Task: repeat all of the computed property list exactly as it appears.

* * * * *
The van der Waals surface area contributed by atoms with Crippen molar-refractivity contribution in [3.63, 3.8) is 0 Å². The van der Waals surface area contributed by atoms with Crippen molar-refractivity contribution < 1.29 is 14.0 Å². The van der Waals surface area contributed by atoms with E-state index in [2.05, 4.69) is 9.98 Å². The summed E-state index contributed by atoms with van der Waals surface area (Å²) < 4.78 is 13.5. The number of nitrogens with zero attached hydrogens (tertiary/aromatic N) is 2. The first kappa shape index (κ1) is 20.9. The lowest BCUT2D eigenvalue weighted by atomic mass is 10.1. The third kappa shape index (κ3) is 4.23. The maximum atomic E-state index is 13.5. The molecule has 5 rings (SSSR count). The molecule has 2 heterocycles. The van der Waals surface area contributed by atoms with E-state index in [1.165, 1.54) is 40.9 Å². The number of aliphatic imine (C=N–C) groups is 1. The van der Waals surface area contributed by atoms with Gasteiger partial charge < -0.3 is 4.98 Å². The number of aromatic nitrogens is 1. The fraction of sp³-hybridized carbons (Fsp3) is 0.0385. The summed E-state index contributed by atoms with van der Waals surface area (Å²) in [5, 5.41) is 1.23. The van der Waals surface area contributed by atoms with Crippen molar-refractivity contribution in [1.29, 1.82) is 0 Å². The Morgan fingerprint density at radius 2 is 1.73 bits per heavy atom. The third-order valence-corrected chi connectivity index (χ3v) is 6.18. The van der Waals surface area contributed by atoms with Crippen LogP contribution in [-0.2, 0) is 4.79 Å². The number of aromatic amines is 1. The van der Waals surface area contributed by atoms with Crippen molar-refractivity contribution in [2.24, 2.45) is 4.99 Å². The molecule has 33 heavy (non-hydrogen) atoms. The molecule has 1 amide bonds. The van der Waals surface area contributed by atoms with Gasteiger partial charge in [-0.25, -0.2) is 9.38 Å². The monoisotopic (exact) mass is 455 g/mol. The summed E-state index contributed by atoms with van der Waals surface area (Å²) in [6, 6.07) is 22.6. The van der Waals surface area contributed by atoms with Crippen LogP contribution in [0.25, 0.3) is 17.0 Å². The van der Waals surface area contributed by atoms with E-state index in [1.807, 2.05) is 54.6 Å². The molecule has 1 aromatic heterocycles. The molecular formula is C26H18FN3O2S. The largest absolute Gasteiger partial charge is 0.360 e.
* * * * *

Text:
The van der Waals surface area contributed by atoms with Crippen molar-refractivity contribution in [3.63, 3.8) is 0 Å². The van der Waals surface area contributed by atoms with Crippen molar-refractivity contribution < 1.29 is 14.0 Å². The van der Waals surface area contributed by atoms with E-state index in [2.05, 4.69) is 9.98 Å². The summed E-state index contributed by atoms with van der Waals surface area (Å²) < 4.78 is 13.5. The number of nitrogens with zero attached hydrogens (tertiary/aromatic N) is 2. The first kappa shape index (κ1) is 20.9. The lowest BCUT2D eigenvalue weighted by atomic mass is 10.1. The third kappa shape index (κ3) is 4.23. The maximum atomic E-state index is 13.5. The molecule has 5 rings (SSSR count). The molecule has 2 heterocycles. The van der Waals surface area contributed by atoms with E-state index in [1.165, 1.54) is 40.9 Å². The number of aliphatic imine (C=N–C) groups is 1. The van der Waals surface area contributed by atoms with Gasteiger partial charge < -0.3 is 4.98 Å². The number of aromatic nitrogens is 1. The fraction of sp³-hybridized carbons (Fsp3) is 0.0385. The summed E-state index contributed by atoms with van der Waals surface area (Å²) in [5, 5.41) is 1.23. The van der Waals surface area contributed by atoms with Crippen molar-refractivity contribution in [1.29, 1.82) is 0 Å². The Morgan fingerprint density at radius 2 is 1.73 bits per heavy atom. The third-order valence-corrected chi connectivity index (χ3v) is 6.18. The van der Waals surface area contributed by atoms with Crippen LogP contribution in [-0.2, 0) is 4.79 Å². The number of aromatic amines is 1. The van der Waals surface area contributed by atoms with Crippen molar-refractivity contribution in [2.24, 2.45) is 4.99 Å². The molecule has 33 heavy (non-hydrogen) atoms. The molecule has 1 amide bonds. The van der Waals surface area contributed by atoms with Gasteiger partial charge in [-0.25, -0.2) is 9.38 Å². The monoisotopic (exact) mass is 455 g/mol. The summed E-state index contributed by atoms with van der Waals surface area (Å²) in [6, 6.07) is 22.6. The van der Waals surface area contributed by atoms with Crippen LogP contribution in [0.25, 0.3) is 17.0 Å². The van der Waals surface area contributed by atoms with E-state index in [1.807, 2.05) is 54.6 Å². The molecule has 1 aromatic heterocycles. The molecular formula is C26H18FN3O2S. The largest absolute Gasteiger partial charge is 0.360 e.